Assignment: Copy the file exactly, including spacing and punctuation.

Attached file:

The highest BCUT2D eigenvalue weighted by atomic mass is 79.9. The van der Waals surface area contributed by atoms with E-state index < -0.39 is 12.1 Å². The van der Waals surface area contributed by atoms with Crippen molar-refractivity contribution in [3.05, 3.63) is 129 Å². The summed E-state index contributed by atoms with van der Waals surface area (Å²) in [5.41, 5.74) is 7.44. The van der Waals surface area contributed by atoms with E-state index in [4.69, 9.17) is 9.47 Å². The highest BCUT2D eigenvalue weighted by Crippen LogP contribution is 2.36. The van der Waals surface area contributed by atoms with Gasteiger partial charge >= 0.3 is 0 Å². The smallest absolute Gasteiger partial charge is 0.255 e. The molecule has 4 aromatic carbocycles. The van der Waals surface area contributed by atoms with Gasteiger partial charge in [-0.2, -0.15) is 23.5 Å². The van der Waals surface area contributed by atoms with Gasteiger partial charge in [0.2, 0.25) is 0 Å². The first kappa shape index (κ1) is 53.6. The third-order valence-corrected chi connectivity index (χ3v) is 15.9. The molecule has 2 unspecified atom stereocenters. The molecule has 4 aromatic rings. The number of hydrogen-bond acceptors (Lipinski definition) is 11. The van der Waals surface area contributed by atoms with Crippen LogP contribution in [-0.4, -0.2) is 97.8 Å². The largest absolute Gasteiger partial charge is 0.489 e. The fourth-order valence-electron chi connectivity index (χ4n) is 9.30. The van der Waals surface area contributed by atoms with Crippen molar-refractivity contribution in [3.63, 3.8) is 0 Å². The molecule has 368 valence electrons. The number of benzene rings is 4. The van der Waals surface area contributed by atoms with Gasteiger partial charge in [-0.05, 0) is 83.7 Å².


The highest BCUT2D eigenvalue weighted by atomic mass is 79.9. The van der Waals surface area contributed by atoms with E-state index < -0.39 is 12.1 Å². The van der Waals surface area contributed by atoms with Crippen molar-refractivity contribution in [3.05, 3.63) is 129 Å². The summed E-state index contributed by atoms with van der Waals surface area (Å²) in [5.41, 5.74) is 7.44. The van der Waals surface area contributed by atoms with E-state index in [4.69, 9.17) is 9.47 Å². The highest BCUT2D eigenvalue weighted by Crippen LogP contribution is 2.36. The van der Waals surface area contributed by atoms with Gasteiger partial charge >= 0.3 is 0 Å². The smallest absolute Gasteiger partial charge is 0.255 e. The molecule has 4 aromatic carbocycles. The van der Waals surface area contributed by atoms with Gasteiger partial charge in [-0.2, -0.15) is 23.5 Å². The van der Waals surface area contributed by atoms with Gasteiger partial charge in [0.2, 0.25) is 0 Å². The first kappa shape index (κ1) is 53.6. The third-order valence-corrected chi connectivity index (χ3v) is 15.9. The molecule has 2 unspecified atom stereocenters. The molecule has 4 aromatic rings. The number of hydrogen-bond acceptors (Lipinski definition) is 11. The van der Waals surface area contributed by atoms with Crippen LogP contribution in [-0.4, -0.2) is 97.8 Å². The largest absolute Gasteiger partial charge is 0.489 e. The fourth-order valence-electron chi connectivity index (χ4n) is 9.30. The van der Waals surface area contributed by atoms with Crippen molar-refractivity contribution in [3.63, 3.8) is 0 Å². The molecule has 368 valence electrons. The number of benzene rings is 4. The van der Waals surface area contributed by atoms with Gasteiger partial charge in [-0.05, 0) is 83.7 Å².